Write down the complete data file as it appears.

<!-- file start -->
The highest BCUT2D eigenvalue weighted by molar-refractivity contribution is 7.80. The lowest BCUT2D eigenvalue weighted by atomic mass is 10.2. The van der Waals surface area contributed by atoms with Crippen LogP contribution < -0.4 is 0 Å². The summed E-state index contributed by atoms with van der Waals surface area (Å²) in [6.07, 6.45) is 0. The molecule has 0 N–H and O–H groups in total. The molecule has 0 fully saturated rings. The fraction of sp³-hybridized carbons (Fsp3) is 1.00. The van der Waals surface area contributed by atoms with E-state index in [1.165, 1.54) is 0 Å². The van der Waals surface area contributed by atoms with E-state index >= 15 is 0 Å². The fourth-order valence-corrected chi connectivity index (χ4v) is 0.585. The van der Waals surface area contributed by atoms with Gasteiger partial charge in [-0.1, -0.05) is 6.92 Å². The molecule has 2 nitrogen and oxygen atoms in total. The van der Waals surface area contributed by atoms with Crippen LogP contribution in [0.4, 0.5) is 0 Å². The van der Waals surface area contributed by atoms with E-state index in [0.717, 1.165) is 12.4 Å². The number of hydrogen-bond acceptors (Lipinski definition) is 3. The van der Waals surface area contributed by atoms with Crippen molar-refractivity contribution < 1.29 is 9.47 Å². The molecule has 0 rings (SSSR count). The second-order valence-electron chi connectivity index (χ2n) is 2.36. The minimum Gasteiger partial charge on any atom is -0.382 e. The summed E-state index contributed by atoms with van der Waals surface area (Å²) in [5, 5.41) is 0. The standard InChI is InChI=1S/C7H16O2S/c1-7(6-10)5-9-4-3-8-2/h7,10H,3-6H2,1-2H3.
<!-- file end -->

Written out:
The highest BCUT2D eigenvalue weighted by molar-refractivity contribution is 7.80. The lowest BCUT2D eigenvalue weighted by atomic mass is 10.2. The van der Waals surface area contributed by atoms with Crippen LogP contribution < -0.4 is 0 Å². The summed E-state index contributed by atoms with van der Waals surface area (Å²) in [6.07, 6.45) is 0. The molecule has 0 N–H and O–H groups in total. The molecule has 0 fully saturated rings. The fraction of sp³-hybridized carbons (Fsp3) is 1.00. The van der Waals surface area contributed by atoms with E-state index in [1.165, 1.54) is 0 Å². The van der Waals surface area contributed by atoms with E-state index >= 15 is 0 Å². The fourth-order valence-corrected chi connectivity index (χ4v) is 0.585. The van der Waals surface area contributed by atoms with Gasteiger partial charge in [-0.1, -0.05) is 6.92 Å². The molecule has 2 nitrogen and oxygen atoms in total. The van der Waals surface area contributed by atoms with Crippen LogP contribution in [0.4, 0.5) is 0 Å². The van der Waals surface area contributed by atoms with E-state index in [0.717, 1.165) is 12.4 Å². The number of hydrogen-bond acceptors (Lipinski definition) is 3. The van der Waals surface area contributed by atoms with Crippen molar-refractivity contribution < 1.29 is 9.47 Å². The molecule has 0 rings (SSSR count). The second-order valence-electron chi connectivity index (χ2n) is 2.36. The minimum Gasteiger partial charge on any atom is -0.382 e. The summed E-state index contributed by atoms with van der Waals surface area (Å²) in [5, 5.41) is 0. The standard InChI is InChI=1S/C7H16O2S/c1-7(6-10)5-9-4-3-8-2/h7,10H,3-6H2,1-2H3.